Renovators get to work at Jamie Oliver’s £6m Grade I-listed six-bedroom Essex Tudor mansion as they erect scaffolding and start roof repairs at chef’s new family home
- Work has begun on chef’s new six-bedroom home near Braintree in Essex with scaffolding covering property
- He bought the Tudor mansion, which dates back to 1570 with land that stretches for 70 acres, late last year
- Oliver, 44, and his wife Jools, also 44, live with their five children in a £8.9million mansion in Hampstead
- His £29million restaurant empire went into administration three weeks ago putting 1,300 jobs at risk
Work has begun on Jamie Oliver’s new £6million home three weeks after his restaurant empire collapsed with debts of £71.5million.
The TV chef, 44, bought Spains Hall near Braintree in Essex at the end of 2018 and has said he wants to turn into the ‘perfect family home’ for his wife and five children. The six-bedroom Tudor mansion dates back to 1570 and is surrounded by 70 acres of land.
Yesterday builders moved in and erected scaffolding, which covers the front and roof, with several work vans and a skip spotted in the grounds.
Renovations have begun on Jamie Oliver’s new family home near Braintree, Essex, where builders have erected scaffolding
Spains Hall (pictured above) is a 16th century mansion which Jamie Oliver purchased late last year
Jamie Oliver is pictured with his five children and wife Jools, who all currently live in a mansion near Hampstead Heath
The 16th century property is being refurbished just three weeks after Oliver’s restaurant empire went into administration putting 1,300 jobs at risk, after months of difficulties and restaurant closures.
The celebrity chef, wife Jules, 44, and their children Poppy, 17, Daisy, 16, Petal, 10, Buddy Bear, eight, and River, two, currently live in a £8.9million mansion off Hampstead Heath, north London.
It is not yet clear when the Olivers plan to make the move to Essex, where the father-of-five was born and bred, and when renovations will be completed.
The 44-year-old previously clashed with planning officials at Braintree Council over plans to move an ancient pot hook at Spains Hall so he can ‘create new dishes using historical cooking methods’.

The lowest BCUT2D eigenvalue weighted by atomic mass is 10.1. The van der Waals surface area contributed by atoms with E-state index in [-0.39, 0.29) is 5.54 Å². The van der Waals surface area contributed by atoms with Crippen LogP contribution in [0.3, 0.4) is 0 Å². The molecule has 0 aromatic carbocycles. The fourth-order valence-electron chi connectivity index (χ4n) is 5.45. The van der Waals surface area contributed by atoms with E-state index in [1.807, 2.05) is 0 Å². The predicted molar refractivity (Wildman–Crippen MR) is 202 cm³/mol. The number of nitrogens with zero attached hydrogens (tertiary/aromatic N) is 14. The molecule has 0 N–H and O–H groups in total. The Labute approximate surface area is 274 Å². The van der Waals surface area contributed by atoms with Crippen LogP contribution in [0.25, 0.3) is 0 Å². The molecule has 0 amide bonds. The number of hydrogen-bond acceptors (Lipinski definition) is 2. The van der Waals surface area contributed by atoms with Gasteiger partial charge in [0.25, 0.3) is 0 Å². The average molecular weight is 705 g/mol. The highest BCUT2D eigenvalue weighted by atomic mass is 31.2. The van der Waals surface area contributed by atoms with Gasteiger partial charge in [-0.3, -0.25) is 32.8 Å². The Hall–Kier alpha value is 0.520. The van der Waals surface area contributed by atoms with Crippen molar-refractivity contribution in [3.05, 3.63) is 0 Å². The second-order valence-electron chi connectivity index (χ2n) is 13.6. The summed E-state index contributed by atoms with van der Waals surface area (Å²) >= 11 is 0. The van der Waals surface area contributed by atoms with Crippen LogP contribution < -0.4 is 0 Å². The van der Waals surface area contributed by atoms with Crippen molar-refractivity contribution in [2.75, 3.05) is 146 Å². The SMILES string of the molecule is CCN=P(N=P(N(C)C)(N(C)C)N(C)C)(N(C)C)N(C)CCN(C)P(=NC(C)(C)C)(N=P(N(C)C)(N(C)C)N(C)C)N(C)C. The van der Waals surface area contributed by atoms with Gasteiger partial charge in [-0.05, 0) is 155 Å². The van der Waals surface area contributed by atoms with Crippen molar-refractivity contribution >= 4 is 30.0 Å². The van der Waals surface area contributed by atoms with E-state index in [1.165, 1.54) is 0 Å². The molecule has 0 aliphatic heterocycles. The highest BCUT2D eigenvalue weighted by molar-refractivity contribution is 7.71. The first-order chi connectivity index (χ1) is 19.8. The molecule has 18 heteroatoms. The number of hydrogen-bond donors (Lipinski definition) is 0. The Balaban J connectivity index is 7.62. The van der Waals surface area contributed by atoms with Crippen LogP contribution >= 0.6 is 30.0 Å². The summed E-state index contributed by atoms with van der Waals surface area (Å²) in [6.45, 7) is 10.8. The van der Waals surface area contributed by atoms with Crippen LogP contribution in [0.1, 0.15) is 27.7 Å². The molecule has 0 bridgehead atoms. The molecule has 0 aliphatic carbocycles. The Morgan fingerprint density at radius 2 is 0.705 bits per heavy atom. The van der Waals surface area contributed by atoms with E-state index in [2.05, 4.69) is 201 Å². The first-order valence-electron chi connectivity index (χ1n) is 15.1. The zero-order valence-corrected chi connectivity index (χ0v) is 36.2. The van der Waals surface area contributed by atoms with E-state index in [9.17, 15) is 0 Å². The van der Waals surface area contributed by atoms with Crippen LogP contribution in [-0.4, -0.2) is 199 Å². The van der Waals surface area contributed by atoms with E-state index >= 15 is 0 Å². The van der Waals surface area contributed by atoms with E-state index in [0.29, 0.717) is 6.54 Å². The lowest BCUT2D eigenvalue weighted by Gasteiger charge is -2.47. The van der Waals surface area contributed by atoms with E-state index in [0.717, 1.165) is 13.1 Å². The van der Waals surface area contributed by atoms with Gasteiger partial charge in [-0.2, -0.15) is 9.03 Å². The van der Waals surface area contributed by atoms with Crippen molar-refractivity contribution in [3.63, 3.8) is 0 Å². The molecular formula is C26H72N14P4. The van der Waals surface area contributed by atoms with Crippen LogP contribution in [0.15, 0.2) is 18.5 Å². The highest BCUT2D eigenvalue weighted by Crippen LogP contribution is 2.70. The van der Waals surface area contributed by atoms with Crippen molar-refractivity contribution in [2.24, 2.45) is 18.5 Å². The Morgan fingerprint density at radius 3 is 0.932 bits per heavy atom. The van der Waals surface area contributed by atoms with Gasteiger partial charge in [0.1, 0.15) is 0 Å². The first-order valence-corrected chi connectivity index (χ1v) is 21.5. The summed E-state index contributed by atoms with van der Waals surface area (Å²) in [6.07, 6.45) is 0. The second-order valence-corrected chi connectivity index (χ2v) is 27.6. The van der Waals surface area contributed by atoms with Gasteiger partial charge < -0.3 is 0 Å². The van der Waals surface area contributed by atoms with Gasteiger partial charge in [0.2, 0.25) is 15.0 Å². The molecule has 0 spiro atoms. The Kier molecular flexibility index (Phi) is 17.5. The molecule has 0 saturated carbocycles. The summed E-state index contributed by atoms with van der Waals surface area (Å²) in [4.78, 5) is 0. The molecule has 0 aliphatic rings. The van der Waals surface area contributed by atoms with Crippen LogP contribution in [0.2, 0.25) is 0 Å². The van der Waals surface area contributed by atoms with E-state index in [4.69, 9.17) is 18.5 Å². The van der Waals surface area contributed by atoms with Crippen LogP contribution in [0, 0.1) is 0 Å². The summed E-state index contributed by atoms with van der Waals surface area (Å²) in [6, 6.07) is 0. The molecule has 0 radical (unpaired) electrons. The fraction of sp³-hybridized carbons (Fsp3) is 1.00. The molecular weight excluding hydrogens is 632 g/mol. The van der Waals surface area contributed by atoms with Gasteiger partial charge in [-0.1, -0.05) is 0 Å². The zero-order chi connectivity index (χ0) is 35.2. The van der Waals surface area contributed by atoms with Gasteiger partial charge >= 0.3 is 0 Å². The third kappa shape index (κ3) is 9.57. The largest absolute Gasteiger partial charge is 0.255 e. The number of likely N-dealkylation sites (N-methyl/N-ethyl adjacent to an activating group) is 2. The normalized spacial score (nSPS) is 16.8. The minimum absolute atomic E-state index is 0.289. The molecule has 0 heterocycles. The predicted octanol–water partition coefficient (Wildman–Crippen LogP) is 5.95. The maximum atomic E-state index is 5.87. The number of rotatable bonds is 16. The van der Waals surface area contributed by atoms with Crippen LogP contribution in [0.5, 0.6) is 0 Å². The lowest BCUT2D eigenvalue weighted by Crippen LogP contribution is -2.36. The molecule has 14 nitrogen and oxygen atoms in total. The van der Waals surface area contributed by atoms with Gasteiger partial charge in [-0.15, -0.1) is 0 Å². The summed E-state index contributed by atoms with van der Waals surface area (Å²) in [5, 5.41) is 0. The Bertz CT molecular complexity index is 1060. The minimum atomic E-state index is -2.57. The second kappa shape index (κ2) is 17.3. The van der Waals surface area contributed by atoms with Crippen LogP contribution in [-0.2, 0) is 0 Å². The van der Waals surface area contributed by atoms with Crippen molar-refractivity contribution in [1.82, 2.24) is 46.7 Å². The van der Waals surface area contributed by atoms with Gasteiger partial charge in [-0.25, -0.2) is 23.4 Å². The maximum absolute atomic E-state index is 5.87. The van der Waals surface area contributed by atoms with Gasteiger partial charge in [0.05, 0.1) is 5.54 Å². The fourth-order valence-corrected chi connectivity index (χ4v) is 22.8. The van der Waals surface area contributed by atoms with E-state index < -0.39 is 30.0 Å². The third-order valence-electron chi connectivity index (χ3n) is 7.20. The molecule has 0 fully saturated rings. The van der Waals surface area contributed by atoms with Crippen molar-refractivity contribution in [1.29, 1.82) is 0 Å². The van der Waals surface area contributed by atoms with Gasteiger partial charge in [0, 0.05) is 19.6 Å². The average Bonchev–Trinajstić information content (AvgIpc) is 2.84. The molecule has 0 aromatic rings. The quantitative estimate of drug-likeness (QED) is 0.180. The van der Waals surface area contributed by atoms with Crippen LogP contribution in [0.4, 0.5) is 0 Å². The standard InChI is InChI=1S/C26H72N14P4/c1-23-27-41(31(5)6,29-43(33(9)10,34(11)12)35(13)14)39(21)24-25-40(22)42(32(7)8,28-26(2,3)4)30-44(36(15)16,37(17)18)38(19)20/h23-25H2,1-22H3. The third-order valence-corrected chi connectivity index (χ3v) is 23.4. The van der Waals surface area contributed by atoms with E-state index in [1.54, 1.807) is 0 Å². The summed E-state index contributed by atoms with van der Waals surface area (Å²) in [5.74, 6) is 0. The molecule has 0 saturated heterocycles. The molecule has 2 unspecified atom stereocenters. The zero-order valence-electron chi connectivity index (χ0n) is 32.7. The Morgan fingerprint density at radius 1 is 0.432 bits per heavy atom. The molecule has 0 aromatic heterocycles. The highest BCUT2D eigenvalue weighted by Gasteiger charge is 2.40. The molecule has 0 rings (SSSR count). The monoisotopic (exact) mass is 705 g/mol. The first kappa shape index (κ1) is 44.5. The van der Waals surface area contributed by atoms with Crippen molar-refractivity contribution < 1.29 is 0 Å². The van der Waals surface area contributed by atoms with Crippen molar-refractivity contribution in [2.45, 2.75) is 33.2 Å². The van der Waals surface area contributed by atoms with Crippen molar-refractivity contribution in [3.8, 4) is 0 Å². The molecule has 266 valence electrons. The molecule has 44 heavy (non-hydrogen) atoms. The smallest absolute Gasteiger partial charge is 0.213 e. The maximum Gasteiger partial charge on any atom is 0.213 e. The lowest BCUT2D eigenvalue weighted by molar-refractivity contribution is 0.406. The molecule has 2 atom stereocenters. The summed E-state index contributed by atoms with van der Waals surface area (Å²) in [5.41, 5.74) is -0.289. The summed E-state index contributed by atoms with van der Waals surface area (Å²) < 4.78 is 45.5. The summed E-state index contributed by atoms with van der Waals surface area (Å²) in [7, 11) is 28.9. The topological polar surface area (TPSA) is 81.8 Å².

Builders were spotted working on Oliver’s new multi-million-pound country pad in Essex yesterday – three weeks after his restaurant empire collapsed with the loss of 1,000 jobs
The Elizabethan country house, which dates back to 1570, has been covered in scaffolding as builders work on the roof. A large number of trade vans were spotted in the grounds of the property and a full skip was seen near the house
According to the council, there was ‘no clear evidence to support its removal’ from a bedroom to a kitchen.
Listed buildings are considered nationally important and therefore in most cases have extra legal permission when it comes to planning and any amendments to the property.
Planning documents submitted to Braintree District Council show that the chef wants to move the ‘trammel’ hook, which was once used to hold a pot over a kettle, over a fire while cooking.
Documents also show that he plans to strip out book shelves from the library, sort out the historic floorboards, repair windows and replace beams.
It is not clear when the Olivers plan to move to Essex, where the TV chef is originally from, from their current £8.9million home near Hampstead Heath, north London
How did Jamie go from Naked Chef TV star to failing restaurateur?
Pictured: Jamie Oliver on The Naked Chef during its second series in 2000
Born to pub owners Trevor and Sally Oliver in Clavering, Essex, Jamie Oliver practised cooking in the kitchen with his parents and sister.
A severe dyslexic, he left school at 16 with two GCSEs.
He went on to attend Westminster Technical College, earning a qualification in home economics, before getting a job as a pastry chef at the London restaurant of Italian cook Antonio Carluccio.